Charles Buck's Theological Dictionary

175 Mystics


A sect distinguished by their professing pure, sublime, and perfect devotion, with an entire disinterested love of God, free from all selfish considerations.–The authors of this mystic science, which sprung up towards the close of the third century, are not known; but the principles from which it was formed are manifest. Its first promoters proceeded from the known doctrine of the Platonic school, which was also adopted by Origen and his disciples, that the divine nature was diffused through all human souls; or that the faculty of reason, from which proceed the health and vigour of the mind, was an emanation from God into the human soul, and comprehended in it the principles and elements of all truth, human and divine. They denied that men could, by labour or study, excite this celestial flame in their breasts; and therefore they disapprove highly of the attempts of those who, by definitions, abstract theorems, and profound speculations, endeavoured to form distinct notions of truth, and to discover its hidden nature. On the contrary, they maintained that silence, tranquillity, repose, and solitude, accompanied with such acts as might tend to extenuate and exhaust the body, were the means by which the hidden and internal word was excited to produce its latent virtues, and to instruct man in the knowledge of divine things. For thus they reasoned:–Those who behold with a noble contempt all human affairs; who turn away their eyes from terrestrial vanities, and shut all the avenues of the outward senses against the contagious influence of a material world, must necessarily return to god when the spirit is thus disengaged from the impediments that prevented that happy union; and in this blessed frame they not only enjoy inexpressible raptures from their communion with the Supreme Being, but are also invested with the inestimable privilege of contemplating truth undisguised and uncorrupted in its native purity, while others behold it in a vitiated and delusive form.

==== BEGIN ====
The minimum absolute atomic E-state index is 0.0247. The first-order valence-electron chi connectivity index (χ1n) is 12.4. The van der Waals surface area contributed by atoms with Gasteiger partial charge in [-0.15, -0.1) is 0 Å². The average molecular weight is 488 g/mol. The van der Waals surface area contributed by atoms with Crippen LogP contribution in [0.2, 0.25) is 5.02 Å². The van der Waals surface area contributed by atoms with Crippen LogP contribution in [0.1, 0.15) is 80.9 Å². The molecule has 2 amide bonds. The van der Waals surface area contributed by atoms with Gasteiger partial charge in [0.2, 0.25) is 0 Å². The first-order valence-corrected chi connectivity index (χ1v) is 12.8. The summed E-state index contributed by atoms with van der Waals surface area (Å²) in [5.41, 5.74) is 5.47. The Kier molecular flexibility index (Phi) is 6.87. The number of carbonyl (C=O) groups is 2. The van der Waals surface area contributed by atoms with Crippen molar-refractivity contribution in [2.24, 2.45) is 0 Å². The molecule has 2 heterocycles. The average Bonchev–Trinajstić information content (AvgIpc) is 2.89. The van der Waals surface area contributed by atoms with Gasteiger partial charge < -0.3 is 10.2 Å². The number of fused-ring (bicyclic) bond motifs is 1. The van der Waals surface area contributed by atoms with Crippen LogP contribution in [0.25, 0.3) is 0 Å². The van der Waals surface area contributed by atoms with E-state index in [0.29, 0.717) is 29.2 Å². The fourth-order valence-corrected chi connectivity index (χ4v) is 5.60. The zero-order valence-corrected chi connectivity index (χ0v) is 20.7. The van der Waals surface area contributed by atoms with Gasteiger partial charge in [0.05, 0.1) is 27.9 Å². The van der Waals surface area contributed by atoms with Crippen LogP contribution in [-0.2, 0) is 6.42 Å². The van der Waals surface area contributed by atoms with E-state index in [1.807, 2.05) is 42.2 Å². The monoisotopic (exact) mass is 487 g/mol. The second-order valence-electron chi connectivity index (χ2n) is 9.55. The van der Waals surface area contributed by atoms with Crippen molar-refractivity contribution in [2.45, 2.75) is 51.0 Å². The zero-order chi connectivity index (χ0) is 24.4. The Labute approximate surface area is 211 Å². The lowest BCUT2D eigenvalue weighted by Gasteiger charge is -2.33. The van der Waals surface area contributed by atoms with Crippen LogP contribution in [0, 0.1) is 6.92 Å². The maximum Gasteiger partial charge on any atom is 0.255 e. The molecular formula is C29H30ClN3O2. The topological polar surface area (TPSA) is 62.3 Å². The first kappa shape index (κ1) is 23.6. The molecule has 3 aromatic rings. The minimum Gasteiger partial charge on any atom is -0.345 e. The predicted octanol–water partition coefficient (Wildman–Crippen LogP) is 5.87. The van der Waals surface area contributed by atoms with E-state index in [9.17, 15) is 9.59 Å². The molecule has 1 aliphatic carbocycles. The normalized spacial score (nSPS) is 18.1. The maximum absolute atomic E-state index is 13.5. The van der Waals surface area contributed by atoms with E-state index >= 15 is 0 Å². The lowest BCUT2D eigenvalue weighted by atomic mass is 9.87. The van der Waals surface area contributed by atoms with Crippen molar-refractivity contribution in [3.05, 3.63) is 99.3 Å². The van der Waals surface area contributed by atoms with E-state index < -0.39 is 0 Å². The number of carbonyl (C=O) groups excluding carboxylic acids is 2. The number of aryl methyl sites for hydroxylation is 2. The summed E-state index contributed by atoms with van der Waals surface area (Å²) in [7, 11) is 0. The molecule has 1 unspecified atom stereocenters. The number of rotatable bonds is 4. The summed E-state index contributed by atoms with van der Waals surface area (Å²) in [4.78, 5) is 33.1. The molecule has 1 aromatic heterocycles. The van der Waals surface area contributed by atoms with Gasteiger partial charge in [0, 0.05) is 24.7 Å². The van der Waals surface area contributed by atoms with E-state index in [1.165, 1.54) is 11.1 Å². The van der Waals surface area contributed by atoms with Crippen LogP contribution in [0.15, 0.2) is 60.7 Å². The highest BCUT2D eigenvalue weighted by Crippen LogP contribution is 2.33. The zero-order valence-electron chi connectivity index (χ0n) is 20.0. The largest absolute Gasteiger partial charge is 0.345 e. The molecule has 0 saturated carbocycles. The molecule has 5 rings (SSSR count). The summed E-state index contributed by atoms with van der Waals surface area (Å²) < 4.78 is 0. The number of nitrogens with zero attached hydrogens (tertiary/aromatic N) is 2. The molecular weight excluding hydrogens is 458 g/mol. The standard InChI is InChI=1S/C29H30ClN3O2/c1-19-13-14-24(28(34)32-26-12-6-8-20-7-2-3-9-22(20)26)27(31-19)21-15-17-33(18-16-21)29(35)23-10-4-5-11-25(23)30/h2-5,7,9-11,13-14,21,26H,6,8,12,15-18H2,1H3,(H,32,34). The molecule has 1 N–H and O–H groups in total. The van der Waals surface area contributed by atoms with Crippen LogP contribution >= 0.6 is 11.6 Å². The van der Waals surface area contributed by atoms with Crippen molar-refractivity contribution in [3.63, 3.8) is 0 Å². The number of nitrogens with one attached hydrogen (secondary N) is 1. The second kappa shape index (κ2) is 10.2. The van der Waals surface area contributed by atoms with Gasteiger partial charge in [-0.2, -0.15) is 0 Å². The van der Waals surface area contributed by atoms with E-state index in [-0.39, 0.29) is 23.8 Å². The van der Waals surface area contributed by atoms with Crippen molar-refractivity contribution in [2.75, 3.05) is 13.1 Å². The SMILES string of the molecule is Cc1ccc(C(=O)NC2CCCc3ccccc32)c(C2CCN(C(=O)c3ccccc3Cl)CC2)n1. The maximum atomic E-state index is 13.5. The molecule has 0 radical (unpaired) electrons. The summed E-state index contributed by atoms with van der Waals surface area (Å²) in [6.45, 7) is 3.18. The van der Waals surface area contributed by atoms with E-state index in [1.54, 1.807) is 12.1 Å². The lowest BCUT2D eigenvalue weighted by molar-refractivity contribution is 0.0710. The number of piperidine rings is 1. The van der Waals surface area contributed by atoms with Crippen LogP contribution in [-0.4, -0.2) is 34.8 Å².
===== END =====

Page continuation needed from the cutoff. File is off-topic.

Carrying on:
The number of the Mystics increased in the fourth century, under the influence of the Grecian fanatic, who gave himself out for Dionysius the Areopagite, disciple of St. Paul, and probably lived about this period; and by pretending to higher degrees of perfection than other Christians, and practising greater austerity, their cause gained ground, especially in the eastern provinces, in the fifth century. A copy of the pretended works of Dionysius was sent by Balbus to Lewis the Meek, in the year 824, which kindled the only flame of mysticism in the western provinces, and filled the Latins with the most enthusiastic admiration of this new religion. In the twelfth century these Mystics took the lead in their method of expounding the Scriptures. In the thirteenth century they were the most formidable antagonists of the schoolmen; and towards the close of the fourteenth, many of them resided and propagated their tenets almost in every part of Europe. They had, in the fifteenth century, many persons of distinguished merit in their number; and in the sixteenth century, previous to the reformation, if any sparks of real piety subsisted under the despotic empire of superstition, they were only to be found among the Mystics. The celebrated Madame Bourignon, and the amiable Fenelon, archbishop of Cambray, were of this sect. Dr. Haweis, in speaking of the Mystics’ Church History, vol.liii. p. 47, thus observes: “Among those called Mystics, I am persuaded some were found who loved God out of a pure heart fervently; and though they were ridiculed and reviled for proposing a disinterestedness of love without other motives, and as professing to feel in the enjoyment of the temper itself an abundant reward, their holy and heavenly conversation will carry a stamp of real religion upon it.”